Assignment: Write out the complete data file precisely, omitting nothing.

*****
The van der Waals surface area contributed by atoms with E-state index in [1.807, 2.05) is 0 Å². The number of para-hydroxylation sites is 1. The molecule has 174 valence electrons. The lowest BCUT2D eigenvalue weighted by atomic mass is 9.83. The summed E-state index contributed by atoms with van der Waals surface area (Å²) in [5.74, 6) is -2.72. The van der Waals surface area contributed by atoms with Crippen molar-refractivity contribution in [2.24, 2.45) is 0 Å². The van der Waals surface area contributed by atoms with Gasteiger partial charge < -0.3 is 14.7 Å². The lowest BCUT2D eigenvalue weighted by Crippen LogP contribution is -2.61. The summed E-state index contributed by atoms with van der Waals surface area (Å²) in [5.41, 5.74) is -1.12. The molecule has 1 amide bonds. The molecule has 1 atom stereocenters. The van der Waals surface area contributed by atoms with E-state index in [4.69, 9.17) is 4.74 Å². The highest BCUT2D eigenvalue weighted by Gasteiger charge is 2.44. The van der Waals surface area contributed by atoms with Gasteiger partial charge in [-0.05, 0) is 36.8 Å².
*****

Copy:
The van der Waals surface area contributed by atoms with E-state index in [1.807, 2.05) is 0 Å². The number of para-hydroxylation sites is 1. The molecule has 174 valence electrons. The lowest BCUT2D eigenvalue weighted by atomic mass is 9.83. The summed E-state index contributed by atoms with van der Waals surface area (Å²) in [5.74, 6) is -2.72. The van der Waals surface area contributed by atoms with Crippen molar-refractivity contribution in [2.24, 2.45) is 0 Å². The van der Waals surface area contributed by atoms with Gasteiger partial charge < -0.3 is 14.7 Å². The lowest BCUT2D eigenvalue weighted by Crippen LogP contribution is -2.61. The summed E-state index contributed by atoms with van der Waals surface area (Å²) in [5.41, 5.74) is -1.12. The molecule has 1 amide bonds. The molecule has 1 atom stereocenters. The van der Waals surface area contributed by atoms with E-state index in [4.69, 9.17) is 4.74 Å². The highest BCUT2D eigenvalue weighted by Gasteiger charge is 2.44. The van der Waals surface area contributed by atoms with Gasteiger partial charge in [-0.05, 0) is 36.8 Å².